Bruce Guthrie Photos Home Page: [Click here] to go to Bruce Guthrie Photos home page.
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Copyrights: All pictures were taken by amateur photographer Bruce Guthrie (me!) who retains copyright on them. Free for non-commercial use with attribution. See the [Creative Commons] definition of what this means. "Photos (c) Bruce Guthrie" is fine for attribution. (Commercial use folks can of course contact me.) Feel free to use in publications and pages with attribution but you don't have permission to sell the photos themselves. A free copy of any printed publication using any photographs is requested. Descriptive text, if any, is from a mixture of sources, quite frequently from signs at the location or from official web sites; copyrights, if any, are retained by their original owners.
Specific picture descriptions: Photos above with "i" icons next to the bracketed sequence numbers (e.g. " ") are described as follows:
UST_970906_01.JPG: Duke Ellington Home
This is the house that Duke Ellington grew up in. He was born at his grandparents' house but lived here until the age of 21, when he headed with his band to New York.
Wikipedia Description: U Street Corridor
From Wikipedia, the free encyclopedia
The U Street Corridor is a collection of shops, restaurants, nightclubs, galleries and residences along a nine-block stretch of U Street in northwest Washington, D.C. It extends from 9th Street on the east to 18th Street and Florida Avenue on the west. Most of this area is part of the larger Shaw neighborhood with the western end entering the Dupont Circle neighborhood. It is served by the U Street Metro Station.
Founding and early history:
The U Street area is largely a Victorian-era neighborhood, developed between 1862 and 1900, the majority of which has been designated as a historic district. The area is made up of row houses constructed rapidly by speculative builders and real estate developers in response to the city's high demand for housing following the Civil War and the growth of the Federal government in the late 19th century. The corridor became commercially significant when a streetcar line operated there in the early 20th century, making it convenient for the first time for government employees to commute downtown to work and shop.
While the area remained a cultural center for the African American community through the 1960s, the neighborhood began to decline after racially restrictive real estate covenants were removed by the Shelley v. Kraemer Supreme Court decision of 1948, allowing African Americans access to housing throughout the area. Following the assassination of Martin Luther King, Jr. in 1968, the intersection of 14th Street and U Street was the epicenter of violent and destructive riots by African-American residents. Following the riots, and the subsequent white flight of residents and businesses from the area, the corridor became blighted. Drug trafficking rose dramatically in the mid-sixties and for many years the intersection of 14th and U Streets was the center of drug trafficking in Washington, DC. At times, hundreds of addicts would fill the ...More...
Bigger photos? To save server space, the full-sized versions of these images have either not been loaded to the server or have been removed from the server. (Only some pages are loaded with full-sized images and those usually get removed after three months.)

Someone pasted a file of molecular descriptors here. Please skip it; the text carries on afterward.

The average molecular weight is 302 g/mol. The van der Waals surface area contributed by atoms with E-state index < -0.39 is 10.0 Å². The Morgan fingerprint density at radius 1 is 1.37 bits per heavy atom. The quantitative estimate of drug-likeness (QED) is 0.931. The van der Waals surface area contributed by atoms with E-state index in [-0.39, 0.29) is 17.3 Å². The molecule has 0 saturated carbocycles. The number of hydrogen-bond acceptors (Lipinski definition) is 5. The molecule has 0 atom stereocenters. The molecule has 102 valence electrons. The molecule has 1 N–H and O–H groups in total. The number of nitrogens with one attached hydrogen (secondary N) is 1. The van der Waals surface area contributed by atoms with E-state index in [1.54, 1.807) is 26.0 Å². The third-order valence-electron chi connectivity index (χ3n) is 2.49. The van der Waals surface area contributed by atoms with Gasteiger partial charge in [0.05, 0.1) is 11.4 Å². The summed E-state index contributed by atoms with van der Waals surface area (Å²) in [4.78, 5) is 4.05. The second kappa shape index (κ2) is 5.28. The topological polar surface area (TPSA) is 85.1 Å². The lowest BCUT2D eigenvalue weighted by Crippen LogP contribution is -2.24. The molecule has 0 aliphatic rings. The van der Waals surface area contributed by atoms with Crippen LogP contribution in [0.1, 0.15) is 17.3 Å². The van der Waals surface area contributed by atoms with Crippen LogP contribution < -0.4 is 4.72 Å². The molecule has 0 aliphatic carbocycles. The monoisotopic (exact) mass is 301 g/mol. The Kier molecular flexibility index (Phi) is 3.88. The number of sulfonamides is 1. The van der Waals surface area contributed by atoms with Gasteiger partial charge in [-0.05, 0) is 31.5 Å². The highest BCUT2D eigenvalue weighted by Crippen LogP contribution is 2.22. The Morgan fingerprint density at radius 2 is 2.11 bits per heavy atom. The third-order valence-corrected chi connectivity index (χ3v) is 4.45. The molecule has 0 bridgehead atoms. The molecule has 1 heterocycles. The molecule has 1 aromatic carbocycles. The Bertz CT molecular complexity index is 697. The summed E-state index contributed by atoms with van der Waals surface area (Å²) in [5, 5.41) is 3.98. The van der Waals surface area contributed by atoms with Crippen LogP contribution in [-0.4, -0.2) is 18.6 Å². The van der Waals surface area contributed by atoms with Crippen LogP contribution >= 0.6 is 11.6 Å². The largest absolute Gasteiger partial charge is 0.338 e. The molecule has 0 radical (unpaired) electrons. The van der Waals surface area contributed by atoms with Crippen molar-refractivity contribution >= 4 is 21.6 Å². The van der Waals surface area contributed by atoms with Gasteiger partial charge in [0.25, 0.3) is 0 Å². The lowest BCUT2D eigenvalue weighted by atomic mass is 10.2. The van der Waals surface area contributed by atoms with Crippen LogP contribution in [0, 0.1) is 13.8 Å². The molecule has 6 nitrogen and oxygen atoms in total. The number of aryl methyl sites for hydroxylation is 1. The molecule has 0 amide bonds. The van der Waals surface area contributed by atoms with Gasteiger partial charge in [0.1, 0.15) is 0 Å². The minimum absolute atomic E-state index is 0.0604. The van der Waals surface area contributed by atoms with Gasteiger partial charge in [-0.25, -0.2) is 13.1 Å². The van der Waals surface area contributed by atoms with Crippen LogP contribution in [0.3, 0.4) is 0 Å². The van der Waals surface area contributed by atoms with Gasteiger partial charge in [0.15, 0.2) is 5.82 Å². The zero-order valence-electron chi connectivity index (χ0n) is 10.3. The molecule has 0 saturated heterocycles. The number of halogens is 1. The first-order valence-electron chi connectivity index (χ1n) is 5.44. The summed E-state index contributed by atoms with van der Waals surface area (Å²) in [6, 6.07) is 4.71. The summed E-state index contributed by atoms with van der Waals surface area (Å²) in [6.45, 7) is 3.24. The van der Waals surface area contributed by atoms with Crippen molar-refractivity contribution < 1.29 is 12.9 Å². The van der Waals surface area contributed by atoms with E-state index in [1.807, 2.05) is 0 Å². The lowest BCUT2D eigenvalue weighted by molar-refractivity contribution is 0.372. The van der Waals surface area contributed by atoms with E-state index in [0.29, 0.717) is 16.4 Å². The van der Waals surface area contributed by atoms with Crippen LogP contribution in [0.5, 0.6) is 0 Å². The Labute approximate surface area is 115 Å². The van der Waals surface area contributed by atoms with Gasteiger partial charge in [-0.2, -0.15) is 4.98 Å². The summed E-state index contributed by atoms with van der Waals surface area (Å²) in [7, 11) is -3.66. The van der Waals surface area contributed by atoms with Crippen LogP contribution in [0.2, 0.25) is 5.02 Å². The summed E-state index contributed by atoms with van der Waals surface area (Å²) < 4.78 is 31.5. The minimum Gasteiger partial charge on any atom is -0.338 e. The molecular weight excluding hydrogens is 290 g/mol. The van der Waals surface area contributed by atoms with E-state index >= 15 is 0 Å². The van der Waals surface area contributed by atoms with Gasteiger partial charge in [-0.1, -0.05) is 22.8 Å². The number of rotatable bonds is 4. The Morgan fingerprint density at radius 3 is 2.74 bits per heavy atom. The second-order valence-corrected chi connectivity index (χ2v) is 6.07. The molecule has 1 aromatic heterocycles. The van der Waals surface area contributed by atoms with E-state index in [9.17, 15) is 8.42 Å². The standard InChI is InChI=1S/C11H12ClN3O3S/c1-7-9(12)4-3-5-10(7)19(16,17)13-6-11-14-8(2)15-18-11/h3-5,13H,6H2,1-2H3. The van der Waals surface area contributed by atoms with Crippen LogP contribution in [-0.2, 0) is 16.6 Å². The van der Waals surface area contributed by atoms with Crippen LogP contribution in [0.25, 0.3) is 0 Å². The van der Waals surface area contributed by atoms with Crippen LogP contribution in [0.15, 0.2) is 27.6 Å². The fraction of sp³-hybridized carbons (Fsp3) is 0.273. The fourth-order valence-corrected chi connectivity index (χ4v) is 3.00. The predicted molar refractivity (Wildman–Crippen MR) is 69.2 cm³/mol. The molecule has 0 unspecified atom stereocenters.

I still have them though. If you want me to email them to you, please send an email to firstname.lastname@example.org
and I can email them to you, or, depending on the number of images, just repost the page again will the full-sized images.
Sort of Related Pages: Still more pages here that have content somewhat related to this one
2007_DC_U_Tour_070421: Cultural Tourism DC -- Walking Tour: Before Harlem, There Was U Street (7 photos from 2007)
Same Subject: Click on this link to see coverage of items having the same subject:
1997 photos: Since 1984, I've lived in Silver Spring, Maryland.
From 1981 to 2002, photos were taken using a Pentax ME Super camera.
From 1989 to 2002, I was doing all pictures as prints (instead of slides which I had grown up on).
In 1997, at the age of 40, my photo obsession began and I started taking thousands of photos per year.
In September, 2002, I switched to digital cameras and the number of photos exploded.
Image quality is going to be variable because these are scans of slides and/or prints.
The images shown here were scanned in two phases. In the early years of the website, I rescanned a selection of pre-digital images, all at fairly low quality settings. During the COVID pandemic, I launched the Great Rescanning Effort, rescanning ALL of my pre-digital images from various media (prints, slides, negatives, etc) at higher resolution and quality settings. Mutilple versions of images -- some from the initial scannning phase, some from prints, some from slides/negatives -- were posted so there are frequently duplicate images on the same page. At some point, I hope to have time to do a final review and get rid of the duplicates but that'll have to wait until all of the pre-digital images are finally posted.
Trips this year: North Carolina (Dad), Florida (Mom), using a time share in Arkansas to visit Civil War sites in Missouri, Georgia, Arkansas, Mississippi and Tennessee. The Civil War became my excuse to see places I'd never been to in my life and it was a great motivator for 20 years or so.
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